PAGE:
Karim Ramos was also struck by the disquiet pervading Danby Court.
Ramos didn’t live in his house on Danby Court the last time the neighborhood flooded. He moved in about a year ago, though all of his neighbors have filled him in with photos and stories.
The one-story house he now lives in had to be completely gutted after it flooded in 2015, though Ramos has added on a new porch to the back of it.
“As far as we know, we are counting on insurance,” he said while watching the wind pick up from his porch. “Everything is covered from my shed to the house. If anything goes down, I will go to my store. ... We are going to go there and lock ourselves down.”
Ramos said his neighbors have told him they aren’t really nervous about flooding, but that hasn’t stopped him from worrying.
“This right here is what I am worried about,” he said pointing toward Rawls Creek, which crosses his backyard. “Last month, it rained for like three days and the creek was fine, but then it rained for one solid day and it came all the way up to here,” he said, pointing about 10 yards into his backyard.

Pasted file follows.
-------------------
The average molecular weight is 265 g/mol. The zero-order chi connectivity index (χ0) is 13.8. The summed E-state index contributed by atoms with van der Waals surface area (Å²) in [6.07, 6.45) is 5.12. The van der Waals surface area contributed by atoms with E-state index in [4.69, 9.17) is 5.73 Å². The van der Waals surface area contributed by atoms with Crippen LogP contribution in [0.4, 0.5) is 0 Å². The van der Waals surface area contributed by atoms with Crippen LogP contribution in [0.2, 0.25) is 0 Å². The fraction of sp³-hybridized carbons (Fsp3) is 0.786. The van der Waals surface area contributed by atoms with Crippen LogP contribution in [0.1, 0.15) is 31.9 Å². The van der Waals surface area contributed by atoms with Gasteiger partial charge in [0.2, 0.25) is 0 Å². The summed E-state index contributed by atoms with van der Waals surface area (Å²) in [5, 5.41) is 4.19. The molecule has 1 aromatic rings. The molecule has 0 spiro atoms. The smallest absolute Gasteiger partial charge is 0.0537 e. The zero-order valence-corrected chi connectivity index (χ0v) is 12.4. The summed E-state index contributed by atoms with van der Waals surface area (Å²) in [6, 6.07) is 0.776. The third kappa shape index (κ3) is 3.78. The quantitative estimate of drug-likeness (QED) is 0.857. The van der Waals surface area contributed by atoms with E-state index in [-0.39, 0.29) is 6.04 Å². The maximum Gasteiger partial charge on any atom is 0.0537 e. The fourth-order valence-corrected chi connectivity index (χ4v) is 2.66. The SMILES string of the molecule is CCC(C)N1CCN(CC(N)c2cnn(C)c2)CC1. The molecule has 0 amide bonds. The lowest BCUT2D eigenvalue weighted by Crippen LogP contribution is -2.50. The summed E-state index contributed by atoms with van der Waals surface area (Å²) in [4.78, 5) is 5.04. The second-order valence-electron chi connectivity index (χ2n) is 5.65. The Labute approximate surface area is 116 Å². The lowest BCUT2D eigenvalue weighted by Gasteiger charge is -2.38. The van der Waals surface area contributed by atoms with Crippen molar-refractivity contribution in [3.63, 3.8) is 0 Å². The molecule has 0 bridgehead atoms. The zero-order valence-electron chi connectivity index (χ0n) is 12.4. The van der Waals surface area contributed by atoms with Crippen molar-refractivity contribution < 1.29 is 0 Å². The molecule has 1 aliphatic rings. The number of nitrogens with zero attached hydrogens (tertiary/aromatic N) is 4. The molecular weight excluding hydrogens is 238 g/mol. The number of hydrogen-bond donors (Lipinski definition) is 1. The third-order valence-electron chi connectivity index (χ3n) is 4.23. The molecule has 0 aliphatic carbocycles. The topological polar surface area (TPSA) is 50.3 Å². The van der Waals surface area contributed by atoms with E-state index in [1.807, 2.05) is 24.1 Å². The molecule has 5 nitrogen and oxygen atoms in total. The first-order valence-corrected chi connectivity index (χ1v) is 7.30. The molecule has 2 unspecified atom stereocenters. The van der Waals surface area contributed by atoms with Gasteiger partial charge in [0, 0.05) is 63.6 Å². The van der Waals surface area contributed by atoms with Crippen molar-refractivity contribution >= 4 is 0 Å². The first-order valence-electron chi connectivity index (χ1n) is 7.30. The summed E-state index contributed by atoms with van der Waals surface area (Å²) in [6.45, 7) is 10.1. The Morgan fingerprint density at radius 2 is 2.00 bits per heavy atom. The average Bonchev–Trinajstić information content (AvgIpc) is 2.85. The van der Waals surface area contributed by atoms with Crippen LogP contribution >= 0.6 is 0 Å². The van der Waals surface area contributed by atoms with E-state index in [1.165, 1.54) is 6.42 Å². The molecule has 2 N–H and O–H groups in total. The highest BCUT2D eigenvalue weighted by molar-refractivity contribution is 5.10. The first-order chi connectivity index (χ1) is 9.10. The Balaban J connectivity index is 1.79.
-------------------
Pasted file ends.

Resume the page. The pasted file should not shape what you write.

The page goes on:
“This is nature, man; you can’t stop nature or a hurricane,” he said.
David Wirth walked his dog through Danby Court Friday morning. He wasn’t too concerned about flooding from Hurricane Florence, even though three years ago his home suffered $50,000 in damage from flooding.
“It was like 18 inches of rain that time,” he said, noting that the weather channels are forecasting less precipitation this time around. “I am not too concerned.”
Wirth, who has lived next to Rawls Creek for around 30 years, said three years ago, water covered his whole yard and about six to eight inches of the bottom floor of his house. His family had to move out for a while as renovations were done.
He said as long as SCE&G doesn’t release water from the Lake Murray dam like it did last time, his home should be fine. “Time will tell,” he said.
“I am sure (the dam)” caused the flooding last time, he said “I don’t know if it would’ve flooded if they hadn’t opened up the dam.”
Resentment about SCE&G’s 2015 actions linger in and around Danby Court, which is just downstream from the Lake Murray dam.